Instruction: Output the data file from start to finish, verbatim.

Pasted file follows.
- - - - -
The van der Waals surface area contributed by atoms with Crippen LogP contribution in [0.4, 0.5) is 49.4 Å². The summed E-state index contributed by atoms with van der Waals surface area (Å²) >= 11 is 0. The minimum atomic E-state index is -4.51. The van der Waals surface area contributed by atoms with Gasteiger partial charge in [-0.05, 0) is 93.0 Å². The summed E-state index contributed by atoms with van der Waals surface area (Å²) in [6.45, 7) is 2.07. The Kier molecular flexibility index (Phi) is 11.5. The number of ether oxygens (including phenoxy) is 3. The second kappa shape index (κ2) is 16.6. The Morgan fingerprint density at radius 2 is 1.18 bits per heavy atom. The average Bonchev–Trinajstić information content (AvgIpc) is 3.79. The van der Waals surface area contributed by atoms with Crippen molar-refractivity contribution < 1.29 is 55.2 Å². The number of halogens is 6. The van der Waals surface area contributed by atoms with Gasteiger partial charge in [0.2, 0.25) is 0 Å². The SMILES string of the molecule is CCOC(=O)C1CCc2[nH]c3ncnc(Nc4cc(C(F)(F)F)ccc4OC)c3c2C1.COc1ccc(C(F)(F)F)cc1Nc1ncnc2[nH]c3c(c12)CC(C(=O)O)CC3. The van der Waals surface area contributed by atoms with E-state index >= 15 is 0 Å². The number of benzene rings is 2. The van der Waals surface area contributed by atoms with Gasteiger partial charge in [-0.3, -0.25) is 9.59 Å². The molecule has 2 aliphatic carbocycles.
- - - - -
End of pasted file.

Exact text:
The van der Waals surface area contributed by atoms with Crippen LogP contribution in [0.4, 0.5) is 49.4 Å². The summed E-state index contributed by atoms with van der Waals surface area (Å²) >= 11 is 0. The minimum atomic E-state index is -4.51. The van der Waals surface area contributed by atoms with Gasteiger partial charge in [-0.05, 0) is 93.0 Å². The summed E-state index contributed by atoms with van der Waals surface area (Å²) in [6.45, 7) is 2.07. The Kier molecular flexibility index (Phi) is 11.5. The number of ether oxygens (including phenoxy) is 3. The second kappa shape index (κ2) is 16.6. The Morgan fingerprint density at radius 2 is 1.18 bits per heavy atom. The average Bonchev–Trinajstić information content (AvgIpc) is 3.79. The van der Waals surface area contributed by atoms with Crippen molar-refractivity contribution < 1.29 is 55.2 Å². The number of halogens is 6. The van der Waals surface area contributed by atoms with Gasteiger partial charge in [0.2, 0.25) is 0 Å². The SMILES string of the molecule is CCOC(=O)C1CCc2[nH]c3ncnc(Nc4cc(C(F)(F)F)ccc4OC)c3c2C1.COc1ccc(C(F)(F)F)cc1Nc1ncnc2[nH]c3c(c12)CC(C(=O)O)CC3. The van der Waals surface area contributed by atoms with E-state index >= 15 is 0 Å². The number of benzene rings is 2. The van der Waals surface area contributed by atoms with Gasteiger partial charge in [-0.3, -0.25) is 9.59 Å². The molecule has 2 aliphatic carbocycles.